Divine Revelation: The explanation of lowest likelihood

At risk of being downvoted into oblivion, I'll just share my personal reasons for believing in the supernatural. Don't hurt me please.

I'll be the first to agree that divine revelation is the explanation of lowest likelyhood - by definition, any divine revelation would be something intervening and disrupting the "natural" course of events as expected. They wouldn't be miracles otherwise. So of course when using reason, the scientific method, logic, etc, divine revelation would not be expected. The fact that it breaks those rules is why it matters.

Also, I actually think most westernized believers in the divine would probably agree with you. Think about it; I'm sure if their next door neighbor claimed to have heard from God, they would dismiss it with one of the very reasons you list. There are literally uncountable claims around the world of people claiming to hear from God/deity/the supernatural, etc, and depending on what belief system you are in, any given person would likely reject the every last ones that don't conform to their worldview.

  1. This brings me to what I think the heart of Divine belief comes from; it's not about any single instance of intervention. The belief in the divine comes the meta image of inspiration that spans centuries. I can't speak for other religions, but the judeo-Christian understanding of revelation views God as one who chooses to intervene with creation, not to necessarily fix it in this reality (obviously, he'd be a pretty spectacular failure if that were the case) but to give us snippets of himself so we can understand him and ourselves better. The God of the Old Testament by biblical accounts intervened quite regularly, but in the grand scheme of everything, in small ways. He didn't just come down with a 10,000 angels and free the Israelites from Egyptian slavery, he gave Moses the power to perform a number of meaningful miracles. God didn't strike down Israel's enemies, he empowered the Israelites to fight on their own against superior troops with greater numbers and succeed. The Israelites thought when the Messiah came, he would be a great warrior, destroy Israel's enemies, and establish the Hebrews as a world super power. But instead, the Messiah came as a poor carpenter boy, performed miracles for (realatively) small numbers of people, and was killed like a common criminal.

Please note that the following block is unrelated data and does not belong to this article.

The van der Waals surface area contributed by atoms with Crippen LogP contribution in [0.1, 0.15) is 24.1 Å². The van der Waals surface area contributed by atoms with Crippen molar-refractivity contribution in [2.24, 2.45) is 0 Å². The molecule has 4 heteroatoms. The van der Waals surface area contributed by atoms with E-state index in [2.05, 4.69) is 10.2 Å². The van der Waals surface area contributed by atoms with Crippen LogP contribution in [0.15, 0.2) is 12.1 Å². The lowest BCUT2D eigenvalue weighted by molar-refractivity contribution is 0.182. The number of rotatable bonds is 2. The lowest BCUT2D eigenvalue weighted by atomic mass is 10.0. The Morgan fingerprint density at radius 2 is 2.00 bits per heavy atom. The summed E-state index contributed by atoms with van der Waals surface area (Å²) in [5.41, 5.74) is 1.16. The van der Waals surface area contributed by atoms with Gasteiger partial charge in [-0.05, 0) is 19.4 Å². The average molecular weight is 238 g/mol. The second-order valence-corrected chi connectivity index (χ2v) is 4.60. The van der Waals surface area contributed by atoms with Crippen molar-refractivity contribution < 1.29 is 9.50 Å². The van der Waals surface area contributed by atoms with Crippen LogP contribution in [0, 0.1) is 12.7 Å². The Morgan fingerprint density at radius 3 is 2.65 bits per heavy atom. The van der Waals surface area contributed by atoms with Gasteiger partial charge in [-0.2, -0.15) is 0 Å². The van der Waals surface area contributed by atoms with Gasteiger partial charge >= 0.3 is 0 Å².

The point is, God by Christian accounts is in the habit of intervening with the explanation of lowest likelyhood.

/r/DebateReligion Thread